After years spent counseling venture-backed companies as senior partners with Brobeck, Phleger & Harrison (BPH), attorneys Rick Fink and Bruce Hallett late last year teamed up with former First Consulting Group senior executive Bob Holmen to launch an early-stage investment firm of their own.
The result was Miramar Venture Partners, which on July 1 held a $62 million first close for its inaugural fund, and is targeting a $100 million final close by year-end with a $200 million maximum capitalization.
The official announcement was delayed until last week so that the news could coincide with the firm?s Web site launch.
“The type of work we were doing [at BPH] was as counsel to emerging companies, and it was really much more handholding and being a strategic venture-like advisor than it was corporate lawyering,” Fink said. “So we really just examined what we were doing and said that VC was the next logical step.”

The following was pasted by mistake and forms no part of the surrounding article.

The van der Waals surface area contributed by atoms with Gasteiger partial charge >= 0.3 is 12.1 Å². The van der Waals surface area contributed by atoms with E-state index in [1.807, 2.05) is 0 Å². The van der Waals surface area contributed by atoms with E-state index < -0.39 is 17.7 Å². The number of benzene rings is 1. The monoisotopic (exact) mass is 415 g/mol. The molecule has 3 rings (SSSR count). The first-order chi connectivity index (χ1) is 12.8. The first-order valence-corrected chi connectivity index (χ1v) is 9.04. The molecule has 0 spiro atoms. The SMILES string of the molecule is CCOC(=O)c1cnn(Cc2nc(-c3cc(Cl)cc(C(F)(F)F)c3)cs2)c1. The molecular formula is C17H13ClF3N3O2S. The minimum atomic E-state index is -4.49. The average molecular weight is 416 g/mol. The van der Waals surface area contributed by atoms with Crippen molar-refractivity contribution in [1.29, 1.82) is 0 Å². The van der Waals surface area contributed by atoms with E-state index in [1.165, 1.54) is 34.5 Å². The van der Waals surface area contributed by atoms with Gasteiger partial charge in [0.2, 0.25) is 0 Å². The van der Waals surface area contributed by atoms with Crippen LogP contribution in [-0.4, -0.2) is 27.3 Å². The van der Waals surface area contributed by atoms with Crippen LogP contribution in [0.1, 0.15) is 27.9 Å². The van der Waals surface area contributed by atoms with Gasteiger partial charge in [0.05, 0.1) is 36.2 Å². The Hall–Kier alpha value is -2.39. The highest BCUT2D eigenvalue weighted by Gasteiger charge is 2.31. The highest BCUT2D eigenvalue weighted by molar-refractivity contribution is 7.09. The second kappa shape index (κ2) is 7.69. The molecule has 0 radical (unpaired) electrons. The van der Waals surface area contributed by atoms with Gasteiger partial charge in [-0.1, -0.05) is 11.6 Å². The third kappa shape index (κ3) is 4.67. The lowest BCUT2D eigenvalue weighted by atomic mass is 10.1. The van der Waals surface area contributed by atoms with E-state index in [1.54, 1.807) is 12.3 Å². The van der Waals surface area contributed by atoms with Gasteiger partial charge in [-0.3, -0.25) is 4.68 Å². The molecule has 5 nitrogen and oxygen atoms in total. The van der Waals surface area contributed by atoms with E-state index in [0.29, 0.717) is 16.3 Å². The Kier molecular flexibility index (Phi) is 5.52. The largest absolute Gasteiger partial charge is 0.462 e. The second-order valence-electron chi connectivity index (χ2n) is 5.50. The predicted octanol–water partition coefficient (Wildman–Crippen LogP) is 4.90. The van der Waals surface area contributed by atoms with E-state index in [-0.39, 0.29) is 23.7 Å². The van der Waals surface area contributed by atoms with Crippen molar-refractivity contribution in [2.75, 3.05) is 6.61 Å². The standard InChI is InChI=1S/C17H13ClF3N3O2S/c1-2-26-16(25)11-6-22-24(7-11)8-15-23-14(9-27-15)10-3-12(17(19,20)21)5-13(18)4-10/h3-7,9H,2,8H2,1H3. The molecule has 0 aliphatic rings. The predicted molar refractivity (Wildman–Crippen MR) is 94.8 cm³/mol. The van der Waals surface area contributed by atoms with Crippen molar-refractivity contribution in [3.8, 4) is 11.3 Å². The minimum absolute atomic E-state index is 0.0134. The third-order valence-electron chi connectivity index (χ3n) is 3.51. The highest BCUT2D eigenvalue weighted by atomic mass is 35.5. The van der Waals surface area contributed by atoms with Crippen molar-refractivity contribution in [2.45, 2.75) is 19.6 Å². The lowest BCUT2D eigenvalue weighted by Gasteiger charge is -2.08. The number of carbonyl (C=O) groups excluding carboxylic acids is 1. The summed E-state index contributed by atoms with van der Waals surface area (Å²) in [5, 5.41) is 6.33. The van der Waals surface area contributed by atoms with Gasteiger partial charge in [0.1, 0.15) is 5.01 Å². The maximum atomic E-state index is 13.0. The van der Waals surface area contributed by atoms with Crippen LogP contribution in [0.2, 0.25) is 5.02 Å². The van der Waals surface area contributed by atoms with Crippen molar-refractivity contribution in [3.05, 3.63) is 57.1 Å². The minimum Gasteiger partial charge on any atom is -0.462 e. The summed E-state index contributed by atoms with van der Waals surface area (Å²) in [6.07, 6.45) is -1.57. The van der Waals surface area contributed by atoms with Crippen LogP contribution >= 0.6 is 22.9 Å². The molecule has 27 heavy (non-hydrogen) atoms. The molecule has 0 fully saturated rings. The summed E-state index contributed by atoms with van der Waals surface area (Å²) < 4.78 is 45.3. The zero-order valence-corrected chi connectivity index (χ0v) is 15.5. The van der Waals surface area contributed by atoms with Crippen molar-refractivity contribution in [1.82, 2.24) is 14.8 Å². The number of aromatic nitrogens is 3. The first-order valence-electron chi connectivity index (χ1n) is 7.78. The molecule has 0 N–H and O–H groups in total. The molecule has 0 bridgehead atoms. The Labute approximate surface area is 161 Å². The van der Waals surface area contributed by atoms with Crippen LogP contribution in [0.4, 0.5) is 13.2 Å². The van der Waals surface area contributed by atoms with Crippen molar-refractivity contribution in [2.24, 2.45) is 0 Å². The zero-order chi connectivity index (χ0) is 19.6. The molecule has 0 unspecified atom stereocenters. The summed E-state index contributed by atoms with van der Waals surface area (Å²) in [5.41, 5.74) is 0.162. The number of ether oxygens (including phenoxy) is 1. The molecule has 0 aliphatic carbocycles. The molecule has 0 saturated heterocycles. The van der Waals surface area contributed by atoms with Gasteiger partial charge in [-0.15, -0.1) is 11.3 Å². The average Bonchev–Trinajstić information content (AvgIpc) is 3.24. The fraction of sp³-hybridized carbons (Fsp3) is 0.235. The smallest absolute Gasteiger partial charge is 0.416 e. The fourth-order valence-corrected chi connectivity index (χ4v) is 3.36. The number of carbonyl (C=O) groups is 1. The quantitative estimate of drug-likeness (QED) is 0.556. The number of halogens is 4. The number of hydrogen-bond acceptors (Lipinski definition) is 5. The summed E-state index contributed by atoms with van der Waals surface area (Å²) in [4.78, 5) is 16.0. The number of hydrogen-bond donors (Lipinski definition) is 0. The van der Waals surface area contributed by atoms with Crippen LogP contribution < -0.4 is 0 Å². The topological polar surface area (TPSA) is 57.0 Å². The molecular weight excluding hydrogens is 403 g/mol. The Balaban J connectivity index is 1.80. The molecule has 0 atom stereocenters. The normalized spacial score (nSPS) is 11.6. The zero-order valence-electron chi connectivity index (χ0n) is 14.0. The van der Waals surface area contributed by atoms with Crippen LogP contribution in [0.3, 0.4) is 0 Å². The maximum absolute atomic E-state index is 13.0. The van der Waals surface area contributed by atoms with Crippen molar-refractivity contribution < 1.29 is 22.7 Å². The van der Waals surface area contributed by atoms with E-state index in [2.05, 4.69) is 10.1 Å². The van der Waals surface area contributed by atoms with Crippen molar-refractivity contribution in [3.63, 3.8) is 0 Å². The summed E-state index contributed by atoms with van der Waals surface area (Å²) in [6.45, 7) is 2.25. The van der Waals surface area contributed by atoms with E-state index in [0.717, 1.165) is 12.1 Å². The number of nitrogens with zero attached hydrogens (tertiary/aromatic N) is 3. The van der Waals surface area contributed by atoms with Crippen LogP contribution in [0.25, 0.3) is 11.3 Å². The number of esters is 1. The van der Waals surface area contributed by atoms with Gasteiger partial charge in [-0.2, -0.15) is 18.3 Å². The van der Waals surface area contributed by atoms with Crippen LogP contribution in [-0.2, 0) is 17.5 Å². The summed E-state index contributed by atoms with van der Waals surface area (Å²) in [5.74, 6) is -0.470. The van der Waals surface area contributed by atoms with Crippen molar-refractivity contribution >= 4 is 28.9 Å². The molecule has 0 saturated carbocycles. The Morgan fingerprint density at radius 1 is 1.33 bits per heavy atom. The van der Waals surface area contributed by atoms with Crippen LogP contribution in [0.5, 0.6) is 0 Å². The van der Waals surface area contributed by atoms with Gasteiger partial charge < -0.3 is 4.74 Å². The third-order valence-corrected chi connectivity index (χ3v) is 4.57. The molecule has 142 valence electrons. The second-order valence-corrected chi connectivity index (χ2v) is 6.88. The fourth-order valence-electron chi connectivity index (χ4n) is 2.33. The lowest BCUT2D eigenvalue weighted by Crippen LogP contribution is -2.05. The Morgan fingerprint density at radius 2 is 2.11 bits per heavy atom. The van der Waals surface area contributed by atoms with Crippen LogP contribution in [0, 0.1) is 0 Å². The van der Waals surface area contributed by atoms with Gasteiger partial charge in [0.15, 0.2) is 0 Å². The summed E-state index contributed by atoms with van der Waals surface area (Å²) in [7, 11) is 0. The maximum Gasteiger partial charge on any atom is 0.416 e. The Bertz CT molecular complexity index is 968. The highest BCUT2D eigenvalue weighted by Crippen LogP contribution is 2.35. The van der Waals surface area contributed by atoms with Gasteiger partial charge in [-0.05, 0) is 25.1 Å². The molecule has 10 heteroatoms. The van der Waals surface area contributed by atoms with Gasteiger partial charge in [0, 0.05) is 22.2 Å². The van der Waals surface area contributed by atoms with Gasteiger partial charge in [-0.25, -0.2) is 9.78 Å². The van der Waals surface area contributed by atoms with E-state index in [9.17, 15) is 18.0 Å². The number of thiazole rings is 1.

The fund will mostly back early-stage technology plays based in Southern California, with each company receiving an initial investment of between $1 million and $3 million.
Although Miramar has yet to make a deal, Fink said he and his team are seriously eyeing a trio of networking plays, two companies in the information storage space and an enterprise software developer.
As with most first-time funds, Miramar?s limited partner roster is littered with high-net-worth individuals like lead investor Henry Sameuli, co-founder and chief technical officer of Broadcom Corp. It has also brought in a small handful of institutional players, like VantagePoint Venture Partners, and is hoping to add to that list before the fundraising period expires.
“Money is obviously important, but we actually turned away some people who we didn?t feel would add anything in terms of strategic value from a deal-flow or portfolio [company] management perspective,” Fink said. “Now, though, we are looking more at the traditional LP space.”
The Miramar fund is expected to be invested over a three-year to four-year period, and is being marketed with a 20% carried interest structure.